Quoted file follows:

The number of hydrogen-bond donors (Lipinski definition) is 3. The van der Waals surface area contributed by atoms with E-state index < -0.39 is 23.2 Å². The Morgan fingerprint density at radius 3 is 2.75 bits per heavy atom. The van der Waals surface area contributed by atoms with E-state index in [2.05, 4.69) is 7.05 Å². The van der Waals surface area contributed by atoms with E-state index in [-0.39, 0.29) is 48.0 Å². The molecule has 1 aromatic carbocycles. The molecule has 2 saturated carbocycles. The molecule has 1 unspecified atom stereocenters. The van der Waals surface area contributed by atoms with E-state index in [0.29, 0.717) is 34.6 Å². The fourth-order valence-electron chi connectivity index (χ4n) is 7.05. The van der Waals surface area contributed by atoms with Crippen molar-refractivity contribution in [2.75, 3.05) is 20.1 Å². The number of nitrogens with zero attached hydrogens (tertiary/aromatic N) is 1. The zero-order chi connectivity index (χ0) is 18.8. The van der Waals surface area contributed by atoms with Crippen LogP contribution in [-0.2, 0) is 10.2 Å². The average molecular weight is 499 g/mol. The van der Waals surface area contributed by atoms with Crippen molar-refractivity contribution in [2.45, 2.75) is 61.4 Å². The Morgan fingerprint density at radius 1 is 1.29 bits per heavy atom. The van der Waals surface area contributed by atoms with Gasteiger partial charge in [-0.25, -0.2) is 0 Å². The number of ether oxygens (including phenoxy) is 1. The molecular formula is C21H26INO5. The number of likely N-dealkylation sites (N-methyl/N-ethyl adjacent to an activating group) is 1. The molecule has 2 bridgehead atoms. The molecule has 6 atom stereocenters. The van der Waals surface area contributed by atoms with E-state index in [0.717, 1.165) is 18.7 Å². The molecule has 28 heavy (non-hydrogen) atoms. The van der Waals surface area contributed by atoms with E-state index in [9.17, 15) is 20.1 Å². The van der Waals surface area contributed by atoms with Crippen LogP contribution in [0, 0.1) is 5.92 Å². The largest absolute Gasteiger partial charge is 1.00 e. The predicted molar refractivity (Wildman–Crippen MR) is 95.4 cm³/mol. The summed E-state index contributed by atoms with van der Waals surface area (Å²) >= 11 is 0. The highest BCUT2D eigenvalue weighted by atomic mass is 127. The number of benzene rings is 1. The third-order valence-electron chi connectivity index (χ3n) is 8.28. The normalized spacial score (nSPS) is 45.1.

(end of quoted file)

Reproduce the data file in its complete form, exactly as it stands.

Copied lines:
The number of hydrogen-bond donors (Lipinski definition) is 3. The van der Waals surface area contributed by atoms with E-state index < -0.39 is 23.2 Å². The Morgan fingerprint density at radius 3 is 2.75 bits per heavy atom. The van der Waals surface area contributed by atoms with E-state index in [2.05, 4.69) is 7.05 Å². The van der Waals surface area contributed by atoms with E-state index in [-0.39, 0.29) is 48.0 Å². The molecule has 1 aromatic carbocycles. The molecule has 2 saturated carbocycles. The molecule has 1 unspecified atom stereocenters. The van der Waals surface area contributed by atoms with E-state index in [0.29, 0.717) is 34.6 Å². The fourth-order valence-electron chi connectivity index (χ4n) is 7.05. The van der Waals surface area contributed by atoms with Crippen molar-refractivity contribution in [2.75, 3.05) is 20.1 Å². The number of nitrogens with zero attached hydrogens (tertiary/aromatic N) is 1. The zero-order chi connectivity index (χ0) is 18.8. The van der Waals surface area contributed by atoms with Crippen LogP contribution in [-0.2, 0) is 10.2 Å². The average molecular weight is 499 g/mol. The van der Waals surface area contributed by atoms with Crippen molar-refractivity contribution in [2.45, 2.75) is 61.4 Å². The Morgan fingerprint density at radius 1 is 1.29 bits per heavy atom. The van der Waals surface area contributed by atoms with Gasteiger partial charge in [-0.25, -0.2) is 0 Å². The number of ether oxygens (including phenoxy) is 1. The molecular formula is C21H26INO5. The number of likely N-dealkylation sites (N-methyl/N-ethyl adjacent to an activating group) is 1. The molecule has 2 bridgehead atoms. The molecule has 6 atom stereocenters. The van der Waals surface area contributed by atoms with E-state index in [0.717, 1.165) is 18.7 Å². The molecule has 28 heavy (non-hydrogen) atoms. The van der Waals surface area contributed by atoms with E-state index in [9.17, 15) is 20.1 Å². The van der Waals surface area contributed by atoms with Crippen LogP contribution in [0, 0.1) is 5.92 Å². The largest absolute Gasteiger partial charge is 1.00 e. The predicted molar refractivity (Wildman–Crippen MR) is 95.4 cm³/mol. The summed E-state index contributed by atoms with van der Waals surface area (Å²) >= 11 is 0. The highest BCUT2D eigenvalue weighted by atomic mass is 127. The number of benzene rings is 1. The third-order valence-electron chi connectivity index (χ3n) is 8.28. The normalized spacial score (nSPS) is 45.1.